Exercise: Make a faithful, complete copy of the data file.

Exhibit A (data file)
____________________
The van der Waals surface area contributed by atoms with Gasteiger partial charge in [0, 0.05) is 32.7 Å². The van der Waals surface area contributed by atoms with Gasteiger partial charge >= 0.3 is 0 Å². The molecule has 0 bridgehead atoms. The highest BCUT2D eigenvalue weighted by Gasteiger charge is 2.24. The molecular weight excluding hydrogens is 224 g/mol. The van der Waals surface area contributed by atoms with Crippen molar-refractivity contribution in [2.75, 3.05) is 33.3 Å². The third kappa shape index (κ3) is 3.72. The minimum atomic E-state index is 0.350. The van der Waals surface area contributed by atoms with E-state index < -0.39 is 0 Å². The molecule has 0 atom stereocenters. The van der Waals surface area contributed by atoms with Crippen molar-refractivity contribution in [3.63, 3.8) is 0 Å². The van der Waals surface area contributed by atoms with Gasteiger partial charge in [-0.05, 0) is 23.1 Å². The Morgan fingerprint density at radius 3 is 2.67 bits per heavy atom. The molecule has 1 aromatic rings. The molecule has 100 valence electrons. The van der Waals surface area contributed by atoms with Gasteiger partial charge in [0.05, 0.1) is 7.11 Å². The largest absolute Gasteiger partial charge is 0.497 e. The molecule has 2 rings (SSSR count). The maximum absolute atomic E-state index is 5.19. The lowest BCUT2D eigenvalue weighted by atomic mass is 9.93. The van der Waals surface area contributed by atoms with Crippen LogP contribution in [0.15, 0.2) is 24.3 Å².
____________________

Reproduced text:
The van der Waals surface area contributed by atoms with Gasteiger partial charge in [0, 0.05) is 32.7 Å². The van der Waals surface area contributed by atoms with Gasteiger partial charge >= 0.3 is 0 Å². The molecule has 0 bridgehead atoms. The highest BCUT2D eigenvalue weighted by Gasteiger charge is 2.24. The molecular weight excluding hydrogens is 224 g/mol. The van der Waals surface area contributed by atoms with Crippen molar-refractivity contribution in [2.75, 3.05) is 33.3 Å². The third kappa shape index (κ3) is 3.72. The minimum atomic E-state index is 0.350. The van der Waals surface area contributed by atoms with E-state index < -0.39 is 0 Å². The molecule has 0 atom stereocenters. The van der Waals surface area contributed by atoms with Crippen molar-refractivity contribution in [3.63, 3.8) is 0 Å². The van der Waals surface area contributed by atoms with Gasteiger partial charge in [-0.05, 0) is 23.1 Å². The Morgan fingerprint density at radius 3 is 2.67 bits per heavy atom. The molecule has 1 aromatic rings. The molecule has 100 valence electrons. The van der Waals surface area contributed by atoms with Gasteiger partial charge in [0.05, 0.1) is 7.11 Å². The largest absolute Gasteiger partial charge is 0.497 e. The molecule has 2 rings (SSSR count). The maximum absolute atomic E-state index is 5.19. The lowest BCUT2D eigenvalue weighted by atomic mass is 9.93. The van der Waals surface area contributed by atoms with Crippen LogP contribution in [0.15, 0.2) is 24.3 Å².